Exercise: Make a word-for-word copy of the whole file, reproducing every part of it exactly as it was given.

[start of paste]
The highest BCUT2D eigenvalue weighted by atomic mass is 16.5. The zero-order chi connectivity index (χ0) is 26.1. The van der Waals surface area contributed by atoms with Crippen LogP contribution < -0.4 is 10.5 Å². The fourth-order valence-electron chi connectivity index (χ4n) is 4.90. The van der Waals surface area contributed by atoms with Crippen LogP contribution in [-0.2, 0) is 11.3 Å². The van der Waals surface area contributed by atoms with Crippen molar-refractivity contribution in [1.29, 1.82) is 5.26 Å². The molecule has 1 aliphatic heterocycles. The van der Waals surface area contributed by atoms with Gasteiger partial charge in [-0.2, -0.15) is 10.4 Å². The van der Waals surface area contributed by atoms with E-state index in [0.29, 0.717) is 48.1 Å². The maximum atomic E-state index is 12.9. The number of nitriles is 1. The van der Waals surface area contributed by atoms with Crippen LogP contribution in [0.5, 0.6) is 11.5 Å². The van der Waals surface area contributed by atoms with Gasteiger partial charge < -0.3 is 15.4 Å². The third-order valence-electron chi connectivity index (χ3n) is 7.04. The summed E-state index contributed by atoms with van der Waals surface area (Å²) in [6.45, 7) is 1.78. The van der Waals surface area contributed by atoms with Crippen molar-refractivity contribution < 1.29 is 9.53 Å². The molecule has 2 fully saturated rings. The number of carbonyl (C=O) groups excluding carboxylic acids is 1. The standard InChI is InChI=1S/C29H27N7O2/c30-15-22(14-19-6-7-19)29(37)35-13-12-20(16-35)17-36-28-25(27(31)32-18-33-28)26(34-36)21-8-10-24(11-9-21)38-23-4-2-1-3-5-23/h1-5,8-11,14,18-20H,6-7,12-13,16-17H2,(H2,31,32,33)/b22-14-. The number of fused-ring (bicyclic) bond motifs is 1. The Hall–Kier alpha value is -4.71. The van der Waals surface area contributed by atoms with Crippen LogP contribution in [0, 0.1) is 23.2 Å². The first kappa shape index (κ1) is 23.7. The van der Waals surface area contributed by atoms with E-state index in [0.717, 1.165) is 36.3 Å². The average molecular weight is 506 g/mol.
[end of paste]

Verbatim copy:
The highest BCUT2D eigenvalue weighted by atomic mass is 16.5. The zero-order chi connectivity index (χ0) is 26.1. The van der Waals surface area contributed by atoms with Crippen LogP contribution < -0.4 is 10.5 Å². The fourth-order valence-electron chi connectivity index (χ4n) is 4.90. The van der Waals surface area contributed by atoms with Crippen LogP contribution in [-0.2, 0) is 11.3 Å². The van der Waals surface area contributed by atoms with Crippen molar-refractivity contribution in [1.29, 1.82) is 5.26 Å². The molecule has 1 aliphatic heterocycles. The van der Waals surface area contributed by atoms with Gasteiger partial charge in [-0.2, -0.15) is 10.4 Å². The van der Waals surface area contributed by atoms with E-state index in [0.29, 0.717) is 48.1 Å². The maximum atomic E-state index is 12.9. The number of nitriles is 1. The van der Waals surface area contributed by atoms with Crippen LogP contribution in [0.5, 0.6) is 11.5 Å². The van der Waals surface area contributed by atoms with Gasteiger partial charge < -0.3 is 15.4 Å². The third-order valence-electron chi connectivity index (χ3n) is 7.04. The summed E-state index contributed by atoms with van der Waals surface area (Å²) in [6.45, 7) is 1.78. The van der Waals surface area contributed by atoms with Crippen molar-refractivity contribution < 1.29 is 9.53 Å². The molecule has 2 fully saturated rings. The number of carbonyl (C=O) groups excluding carboxylic acids is 1. The standard InChI is InChI=1S/C29H27N7O2/c30-15-22(14-19-6-7-19)29(37)35-13-12-20(16-35)17-36-28-25(27(31)32-18-33-28)26(34-36)21-8-10-24(11-9-21)38-23-4-2-1-3-5-23/h1-5,8-11,14,18-20H,6-7,12-13,16-17H2,(H2,31,32,33)/b22-14-. The number of fused-ring (bicyclic) bond motifs is 1. The Hall–Kier alpha value is -4.71. The van der Waals surface area contributed by atoms with Crippen LogP contribution in [0, 0.1) is 23.2 Å². The first kappa shape index (κ1) is 23.7. The van der Waals surface area contributed by atoms with E-state index in [0.717, 1.165) is 36.3 Å². The average molecular weight is 506 g/mol.